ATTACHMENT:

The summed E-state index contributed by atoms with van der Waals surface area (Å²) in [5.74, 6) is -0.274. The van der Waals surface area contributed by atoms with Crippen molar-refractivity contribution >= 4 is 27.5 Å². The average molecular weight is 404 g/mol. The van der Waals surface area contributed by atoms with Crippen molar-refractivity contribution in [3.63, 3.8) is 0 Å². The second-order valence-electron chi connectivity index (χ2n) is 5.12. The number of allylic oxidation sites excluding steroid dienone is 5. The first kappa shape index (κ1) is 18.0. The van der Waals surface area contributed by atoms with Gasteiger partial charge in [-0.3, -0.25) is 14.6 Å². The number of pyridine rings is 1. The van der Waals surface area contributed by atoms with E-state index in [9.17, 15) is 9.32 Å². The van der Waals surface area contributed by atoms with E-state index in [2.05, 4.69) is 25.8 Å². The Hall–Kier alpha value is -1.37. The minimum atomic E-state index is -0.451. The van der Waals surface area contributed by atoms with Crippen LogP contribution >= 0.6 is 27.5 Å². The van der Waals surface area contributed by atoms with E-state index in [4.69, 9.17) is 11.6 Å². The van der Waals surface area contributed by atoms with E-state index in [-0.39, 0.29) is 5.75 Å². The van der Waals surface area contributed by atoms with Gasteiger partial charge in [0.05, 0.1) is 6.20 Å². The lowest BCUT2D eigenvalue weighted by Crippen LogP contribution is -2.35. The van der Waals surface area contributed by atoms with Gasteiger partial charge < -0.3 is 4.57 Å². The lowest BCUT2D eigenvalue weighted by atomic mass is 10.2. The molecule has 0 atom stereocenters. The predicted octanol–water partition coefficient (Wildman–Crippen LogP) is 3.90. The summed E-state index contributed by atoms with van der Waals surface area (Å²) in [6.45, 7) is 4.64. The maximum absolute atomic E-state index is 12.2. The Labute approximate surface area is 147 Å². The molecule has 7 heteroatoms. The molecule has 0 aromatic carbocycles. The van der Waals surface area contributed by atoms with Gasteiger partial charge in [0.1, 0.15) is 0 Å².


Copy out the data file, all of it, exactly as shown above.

The summed E-state index contributed by atoms with van der Waals surface area (Å²) in [5.74, 6) is -0.274. The van der Waals surface area contributed by atoms with Crippen molar-refractivity contribution >= 4 is 27.5 Å². The average molecular weight is 404 g/mol. The van der Waals surface area contributed by atoms with Crippen molar-refractivity contribution in [3.63, 3.8) is 0 Å². The second-order valence-electron chi connectivity index (χ2n) is 5.12. The number of allylic oxidation sites excluding steroid dienone is 5. The first kappa shape index (κ1) is 18.0. The van der Waals surface area contributed by atoms with Gasteiger partial charge in [-0.3, -0.25) is 14.6 Å². The number of pyridine rings is 1. The van der Waals surface area contributed by atoms with E-state index in [9.17, 15) is 9.32 Å². The van der Waals surface area contributed by atoms with E-state index in [2.05, 4.69) is 25.8 Å². The Hall–Kier alpha value is -1.37. The minimum atomic E-state index is -0.451. The van der Waals surface area contributed by atoms with Crippen LogP contribution >= 0.6 is 27.5 Å². The van der Waals surface area contributed by atoms with E-state index in [4.69, 9.17) is 11.6 Å². The van der Waals surface area contributed by atoms with E-state index in [-0.39, 0.29) is 5.75 Å². The van der Waals surface area contributed by atoms with Gasteiger partial charge in [0.05, 0.1) is 6.20 Å². The lowest BCUT2D eigenvalue weighted by Crippen LogP contribution is -2.35. The van der Waals surface area contributed by atoms with Gasteiger partial charge < -0.3 is 4.57 Å². The lowest BCUT2D eigenvalue weighted by atomic mass is 10.2. The molecule has 0 atom stereocenters. The predicted octanol–water partition coefficient (Wildman–Crippen LogP) is 3.90. The summed E-state index contributed by atoms with van der Waals surface area (Å²) in [6.45, 7) is 4.64. The maximum absolute atomic E-state index is 12.2. The Labute approximate surface area is 147 Å². The molecule has 7 heteroatoms. The molecule has 0 aromatic carbocycles. The van der Waals surface area contributed by atoms with Gasteiger partial charge in [0.1, 0.15) is 0 Å².